|Our Whats On|
Guides to the Area
Where to Stay
Bed & Breakfast
On this Page
(17th Century Coal !!)
Mountfield is a small village lying between Battle and
The village is mentioned in the Domesday book
"Reinbert holds Mountfield from the Court, Goda
held it before 1066 . There is enough land for 8
ploughs, 2 for the manor house, and 6 worked by 9
serfs and 2 cottagers. A further 8 acres of meadow,
and woodland for 10 pigs".
Most of the area surrounding Battle was laid to waste
by William the Conqueror 's men before the Battle of
Hastings , Mountfield was no exception, and most of
the local population were killed.
In the 17th Century, the area around Mountfield
was believed to have large seams of coal deposits.
A bore hole was sunk, the engineers found no coal,
but they discovered large deposits of gypsum
(Calcium Sulphate). This material is used to
manufacture plaster, plaster of paris, plasterboard,
A mine was set up in the woods, now known as
Limekiln Woods, and the underground workings spread
for a wide area under the Sussex landscape. Since
then, a large manufacturing plant has been set up,
and is hidden in the woodland surrounding the area,
the goods are usually shipped out via the Railway.
The only view of the factory is a plume of steam,
which climbs up from the works, and is visible from
surrounding hills. A 5 mile long conveyor belt
looking similar to a centipede, crawls across the
landscape from Mountfield to Brightling where there
is a second mine.
The Tapsell Gate was invented by a localcarpenter from
Mountfield in the mid 1700's. The gate was designed to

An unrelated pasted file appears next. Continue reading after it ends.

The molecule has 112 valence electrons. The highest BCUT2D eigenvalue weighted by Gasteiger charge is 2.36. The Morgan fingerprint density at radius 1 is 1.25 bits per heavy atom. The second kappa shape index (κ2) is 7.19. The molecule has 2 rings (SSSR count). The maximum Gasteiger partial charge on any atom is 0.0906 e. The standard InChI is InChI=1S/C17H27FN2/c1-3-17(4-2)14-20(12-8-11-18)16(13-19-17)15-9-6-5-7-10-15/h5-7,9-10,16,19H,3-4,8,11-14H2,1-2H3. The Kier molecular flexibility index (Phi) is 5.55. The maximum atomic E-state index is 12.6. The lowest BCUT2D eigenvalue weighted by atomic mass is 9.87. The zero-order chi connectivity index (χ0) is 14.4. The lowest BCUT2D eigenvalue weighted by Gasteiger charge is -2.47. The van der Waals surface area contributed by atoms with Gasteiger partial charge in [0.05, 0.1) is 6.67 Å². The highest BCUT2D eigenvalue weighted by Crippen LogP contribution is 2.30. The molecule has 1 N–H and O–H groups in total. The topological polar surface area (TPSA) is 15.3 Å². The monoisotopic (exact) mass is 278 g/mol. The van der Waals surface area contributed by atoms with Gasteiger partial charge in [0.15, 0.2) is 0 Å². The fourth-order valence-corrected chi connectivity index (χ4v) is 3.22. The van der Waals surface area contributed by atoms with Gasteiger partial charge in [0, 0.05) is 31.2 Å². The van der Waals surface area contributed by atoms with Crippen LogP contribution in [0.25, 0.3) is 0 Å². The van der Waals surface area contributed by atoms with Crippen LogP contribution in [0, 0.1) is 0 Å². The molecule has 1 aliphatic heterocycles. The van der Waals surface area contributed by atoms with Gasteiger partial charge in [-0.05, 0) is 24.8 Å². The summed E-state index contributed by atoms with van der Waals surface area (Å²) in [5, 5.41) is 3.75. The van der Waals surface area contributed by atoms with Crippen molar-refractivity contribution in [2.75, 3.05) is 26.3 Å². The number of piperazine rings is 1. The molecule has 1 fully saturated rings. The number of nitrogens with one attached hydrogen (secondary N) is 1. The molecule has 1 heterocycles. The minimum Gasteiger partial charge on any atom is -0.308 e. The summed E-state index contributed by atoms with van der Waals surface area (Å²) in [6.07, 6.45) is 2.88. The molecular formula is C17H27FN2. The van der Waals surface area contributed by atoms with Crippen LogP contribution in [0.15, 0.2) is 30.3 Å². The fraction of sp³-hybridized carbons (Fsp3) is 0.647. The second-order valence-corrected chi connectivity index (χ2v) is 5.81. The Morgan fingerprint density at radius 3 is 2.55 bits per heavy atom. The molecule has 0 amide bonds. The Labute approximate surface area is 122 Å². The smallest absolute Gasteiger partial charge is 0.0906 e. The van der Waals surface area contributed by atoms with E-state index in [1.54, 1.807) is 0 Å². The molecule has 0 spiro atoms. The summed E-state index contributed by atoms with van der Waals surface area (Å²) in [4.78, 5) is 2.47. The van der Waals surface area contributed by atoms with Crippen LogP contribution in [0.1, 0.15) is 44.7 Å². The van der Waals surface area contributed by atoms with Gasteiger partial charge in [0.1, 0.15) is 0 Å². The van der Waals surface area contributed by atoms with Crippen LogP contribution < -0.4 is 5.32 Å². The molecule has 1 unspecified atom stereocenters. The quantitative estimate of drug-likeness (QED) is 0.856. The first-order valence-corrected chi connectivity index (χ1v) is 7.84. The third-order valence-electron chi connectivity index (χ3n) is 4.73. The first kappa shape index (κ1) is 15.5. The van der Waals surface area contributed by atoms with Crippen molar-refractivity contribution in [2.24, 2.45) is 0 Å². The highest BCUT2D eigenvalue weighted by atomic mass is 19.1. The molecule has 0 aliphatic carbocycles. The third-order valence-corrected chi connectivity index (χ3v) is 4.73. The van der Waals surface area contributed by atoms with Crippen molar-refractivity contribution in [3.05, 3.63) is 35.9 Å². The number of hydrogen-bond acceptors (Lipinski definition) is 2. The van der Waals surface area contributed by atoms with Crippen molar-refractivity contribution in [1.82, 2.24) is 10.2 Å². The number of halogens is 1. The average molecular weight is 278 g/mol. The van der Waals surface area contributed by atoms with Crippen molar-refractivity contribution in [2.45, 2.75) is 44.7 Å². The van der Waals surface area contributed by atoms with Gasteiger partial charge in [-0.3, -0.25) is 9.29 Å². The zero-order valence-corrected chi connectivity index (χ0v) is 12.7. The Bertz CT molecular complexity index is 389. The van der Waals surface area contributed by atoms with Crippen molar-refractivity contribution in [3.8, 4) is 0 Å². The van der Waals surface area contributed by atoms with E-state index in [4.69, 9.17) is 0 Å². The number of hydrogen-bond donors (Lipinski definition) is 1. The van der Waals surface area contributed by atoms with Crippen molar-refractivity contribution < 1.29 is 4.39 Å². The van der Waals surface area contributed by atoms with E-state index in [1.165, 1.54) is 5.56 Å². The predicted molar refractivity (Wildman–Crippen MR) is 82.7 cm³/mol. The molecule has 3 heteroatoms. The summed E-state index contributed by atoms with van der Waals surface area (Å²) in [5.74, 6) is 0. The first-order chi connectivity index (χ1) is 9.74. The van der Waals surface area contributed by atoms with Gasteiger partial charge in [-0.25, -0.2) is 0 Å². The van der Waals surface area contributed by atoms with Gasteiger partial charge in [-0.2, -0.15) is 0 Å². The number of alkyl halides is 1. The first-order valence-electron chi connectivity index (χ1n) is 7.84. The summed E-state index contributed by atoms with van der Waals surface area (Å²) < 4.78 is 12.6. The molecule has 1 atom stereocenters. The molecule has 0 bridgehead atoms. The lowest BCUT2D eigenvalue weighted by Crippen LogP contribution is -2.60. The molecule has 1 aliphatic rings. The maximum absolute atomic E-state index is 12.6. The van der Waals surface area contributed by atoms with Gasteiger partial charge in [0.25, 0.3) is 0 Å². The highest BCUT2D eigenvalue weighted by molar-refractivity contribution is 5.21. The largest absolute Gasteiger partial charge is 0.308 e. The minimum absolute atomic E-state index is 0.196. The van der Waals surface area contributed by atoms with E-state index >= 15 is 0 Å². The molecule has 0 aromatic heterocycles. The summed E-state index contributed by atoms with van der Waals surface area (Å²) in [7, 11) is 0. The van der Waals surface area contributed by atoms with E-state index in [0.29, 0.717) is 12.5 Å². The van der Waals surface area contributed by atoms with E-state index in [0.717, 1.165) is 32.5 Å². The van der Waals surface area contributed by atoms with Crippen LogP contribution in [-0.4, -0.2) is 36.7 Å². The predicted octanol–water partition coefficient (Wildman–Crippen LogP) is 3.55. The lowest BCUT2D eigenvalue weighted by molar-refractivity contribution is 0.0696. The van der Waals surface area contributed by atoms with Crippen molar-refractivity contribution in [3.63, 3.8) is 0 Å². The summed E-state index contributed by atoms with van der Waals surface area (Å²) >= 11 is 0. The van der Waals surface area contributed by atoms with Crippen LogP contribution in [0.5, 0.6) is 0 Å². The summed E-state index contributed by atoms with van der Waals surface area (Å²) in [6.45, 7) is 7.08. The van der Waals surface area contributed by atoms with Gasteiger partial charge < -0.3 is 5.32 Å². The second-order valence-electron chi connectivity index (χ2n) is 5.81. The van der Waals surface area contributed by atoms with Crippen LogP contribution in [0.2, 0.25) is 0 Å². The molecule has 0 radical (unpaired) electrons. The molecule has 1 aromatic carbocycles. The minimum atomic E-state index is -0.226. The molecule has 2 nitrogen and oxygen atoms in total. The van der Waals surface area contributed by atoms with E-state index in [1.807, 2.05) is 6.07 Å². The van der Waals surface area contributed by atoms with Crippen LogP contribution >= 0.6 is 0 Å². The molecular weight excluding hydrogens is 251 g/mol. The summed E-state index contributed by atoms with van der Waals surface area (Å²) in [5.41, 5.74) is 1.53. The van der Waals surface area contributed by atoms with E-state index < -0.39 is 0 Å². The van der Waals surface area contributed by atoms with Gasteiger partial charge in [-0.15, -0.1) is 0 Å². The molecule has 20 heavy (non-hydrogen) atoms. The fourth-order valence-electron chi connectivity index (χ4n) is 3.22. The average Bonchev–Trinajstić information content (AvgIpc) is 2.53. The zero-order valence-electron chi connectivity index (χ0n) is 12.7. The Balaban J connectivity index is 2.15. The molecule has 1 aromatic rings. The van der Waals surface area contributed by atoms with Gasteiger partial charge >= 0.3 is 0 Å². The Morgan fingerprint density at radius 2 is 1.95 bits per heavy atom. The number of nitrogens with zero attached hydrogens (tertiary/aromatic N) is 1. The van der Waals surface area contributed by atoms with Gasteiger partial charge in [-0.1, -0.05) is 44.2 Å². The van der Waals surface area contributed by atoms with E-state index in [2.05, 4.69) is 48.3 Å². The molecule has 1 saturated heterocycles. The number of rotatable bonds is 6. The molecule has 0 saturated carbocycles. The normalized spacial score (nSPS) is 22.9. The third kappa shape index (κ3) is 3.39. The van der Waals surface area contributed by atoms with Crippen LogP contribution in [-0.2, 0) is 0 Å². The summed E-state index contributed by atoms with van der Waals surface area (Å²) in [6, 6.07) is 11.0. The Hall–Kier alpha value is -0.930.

stop cattle straying into the Church Yard. It rotates
on a post, in a similar way to the design of a Post Mill .
In 1863 a farmer William Butcher was ploughing his field in the
village, when he found a number of yellow metal items. He thought
it was brass and sold it on to local ironmonger for scrap. In fact
it was gold, as the ironmonger soon discovered. Due to the law
the items would have been claimed as treasure trove, the ironmonger
melted the pieces down and sold it as bullion. There are only two small
pieces of the Mountfield Hoard left, these can be found in the British Museum.
The Darwell Resevoir is found nearby via a tiny
country lane, and is a haven for fishermen, and
| Mountfield has limited services, and to to get
anywhere a car is needed. A primary school is
located in the area known as John's Cross, after
an inn of the same name, which has provided for
travellers for many centuries.
The main Hawkhurst to Battle bus service stops
in Johns Cross providing a frequent service.
The nearest large town is Hastings about 7 miles
South, the smaller town of Battle approx 3 miles
South provides additional services.
| The very best views within the Mountfield area are down
the Brightling road past the village duck pond, and then
further on until you see the Darwell Resevoir on your
If you prefer tree lined secret back lanes, then take
the Netherfield road across the railway line, and into